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Evidence VS Allegations

A prima facie case is built by a party’s evidence and not by mere allegations in the initiatory pleading.

JESSE U. LUCAS vs. JESUS S. LUCAS
G.R. No. 90710, June 6, 2011

x x x.

The statement in Herrera v. Alba[1] that there are four significant procedural aspects in a traditional paternity case which parties have to face has been widely misunderstood and misapplied in this case. A party is confronted by these so-called procedural aspects during trial, when the parties have presented their respective evidence. They are matters of evidence that cannot be determined at this initial stage of the proceedings, when only the petition to establish filiation has been filed. The CA’s observation that petitioner failed to establish a prima facie case—the first procedural aspect in a paternity case—is therefore misplaced. A prima facie case is built by a party’s evidence and not by mere allegations in the initiatory pleading.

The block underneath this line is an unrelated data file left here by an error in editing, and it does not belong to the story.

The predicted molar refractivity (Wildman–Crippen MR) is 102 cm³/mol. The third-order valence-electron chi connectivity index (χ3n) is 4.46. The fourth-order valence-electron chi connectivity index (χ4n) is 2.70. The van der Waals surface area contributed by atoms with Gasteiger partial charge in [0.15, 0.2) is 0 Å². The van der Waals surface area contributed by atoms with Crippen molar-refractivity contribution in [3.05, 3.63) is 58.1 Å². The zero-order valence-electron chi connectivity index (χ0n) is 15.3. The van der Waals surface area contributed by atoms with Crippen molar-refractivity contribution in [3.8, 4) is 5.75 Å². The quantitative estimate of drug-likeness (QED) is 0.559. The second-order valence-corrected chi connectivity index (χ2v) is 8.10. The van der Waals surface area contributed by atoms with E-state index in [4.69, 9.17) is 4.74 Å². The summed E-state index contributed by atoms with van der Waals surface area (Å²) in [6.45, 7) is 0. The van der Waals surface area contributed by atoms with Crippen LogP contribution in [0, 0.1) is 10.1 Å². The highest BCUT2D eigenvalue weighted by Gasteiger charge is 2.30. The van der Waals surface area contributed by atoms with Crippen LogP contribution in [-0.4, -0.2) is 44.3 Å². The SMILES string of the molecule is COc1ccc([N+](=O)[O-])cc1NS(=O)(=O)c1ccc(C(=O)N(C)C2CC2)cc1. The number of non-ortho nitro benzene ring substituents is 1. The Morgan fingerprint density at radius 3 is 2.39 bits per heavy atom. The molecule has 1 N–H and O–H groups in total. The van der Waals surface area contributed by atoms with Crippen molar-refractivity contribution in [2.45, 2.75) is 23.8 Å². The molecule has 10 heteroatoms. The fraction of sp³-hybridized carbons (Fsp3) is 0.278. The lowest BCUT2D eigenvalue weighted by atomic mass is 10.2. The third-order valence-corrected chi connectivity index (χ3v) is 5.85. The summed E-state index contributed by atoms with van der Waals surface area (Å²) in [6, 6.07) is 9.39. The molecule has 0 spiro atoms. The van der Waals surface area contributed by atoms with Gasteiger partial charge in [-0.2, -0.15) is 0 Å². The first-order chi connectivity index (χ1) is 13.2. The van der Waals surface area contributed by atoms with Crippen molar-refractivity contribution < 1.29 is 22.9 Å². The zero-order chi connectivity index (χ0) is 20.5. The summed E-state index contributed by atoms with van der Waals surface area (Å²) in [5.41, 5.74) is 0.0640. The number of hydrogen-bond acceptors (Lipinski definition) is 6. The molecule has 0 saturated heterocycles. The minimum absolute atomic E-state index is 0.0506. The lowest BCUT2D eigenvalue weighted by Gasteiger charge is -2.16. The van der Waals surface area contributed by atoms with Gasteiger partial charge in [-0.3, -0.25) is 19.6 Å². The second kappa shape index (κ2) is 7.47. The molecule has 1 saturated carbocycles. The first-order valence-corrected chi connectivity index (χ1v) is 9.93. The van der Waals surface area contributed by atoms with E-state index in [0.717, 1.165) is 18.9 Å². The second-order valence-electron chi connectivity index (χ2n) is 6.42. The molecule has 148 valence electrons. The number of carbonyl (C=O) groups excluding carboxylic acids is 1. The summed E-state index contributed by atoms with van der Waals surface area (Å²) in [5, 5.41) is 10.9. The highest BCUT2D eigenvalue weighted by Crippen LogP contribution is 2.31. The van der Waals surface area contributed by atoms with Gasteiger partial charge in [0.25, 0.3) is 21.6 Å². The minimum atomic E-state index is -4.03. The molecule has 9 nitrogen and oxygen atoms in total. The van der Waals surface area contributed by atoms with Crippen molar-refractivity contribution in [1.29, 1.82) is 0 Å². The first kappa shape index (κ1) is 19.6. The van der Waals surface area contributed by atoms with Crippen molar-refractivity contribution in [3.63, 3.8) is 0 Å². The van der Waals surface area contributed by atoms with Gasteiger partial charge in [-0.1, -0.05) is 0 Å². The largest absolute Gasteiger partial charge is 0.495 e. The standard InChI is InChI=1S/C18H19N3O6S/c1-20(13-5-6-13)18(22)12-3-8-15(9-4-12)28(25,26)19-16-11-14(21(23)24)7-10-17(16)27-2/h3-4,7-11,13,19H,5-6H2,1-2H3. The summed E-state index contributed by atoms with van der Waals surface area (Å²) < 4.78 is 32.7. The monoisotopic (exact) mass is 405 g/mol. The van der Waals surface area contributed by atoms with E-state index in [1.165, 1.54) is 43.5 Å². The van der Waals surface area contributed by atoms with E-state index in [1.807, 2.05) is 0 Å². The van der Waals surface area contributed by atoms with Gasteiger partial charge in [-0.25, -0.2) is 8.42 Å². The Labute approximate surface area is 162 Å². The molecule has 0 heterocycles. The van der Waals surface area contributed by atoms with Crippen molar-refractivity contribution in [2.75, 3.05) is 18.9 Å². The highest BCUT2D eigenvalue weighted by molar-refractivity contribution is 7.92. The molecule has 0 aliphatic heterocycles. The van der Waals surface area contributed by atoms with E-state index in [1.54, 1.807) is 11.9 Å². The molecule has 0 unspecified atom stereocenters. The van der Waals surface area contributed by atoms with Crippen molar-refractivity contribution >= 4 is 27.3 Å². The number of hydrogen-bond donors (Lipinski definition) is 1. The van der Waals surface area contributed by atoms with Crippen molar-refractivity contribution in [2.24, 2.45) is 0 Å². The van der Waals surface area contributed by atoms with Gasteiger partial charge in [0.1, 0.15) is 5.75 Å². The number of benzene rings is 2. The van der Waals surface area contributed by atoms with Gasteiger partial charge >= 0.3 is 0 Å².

Clearly then, it was also not the opportune time to discuss the lack of a prima facie case vis-à-vis the motion for DNA testing since no evidence has, as yet, been presented by petitioner. More essentially, it is premature to discuss whether, under the circumstances, a DNA testing order is warranted considering that no such order has yet been issued by the trial court. In fact, the latter has just set the said case for hearing.

X x x.

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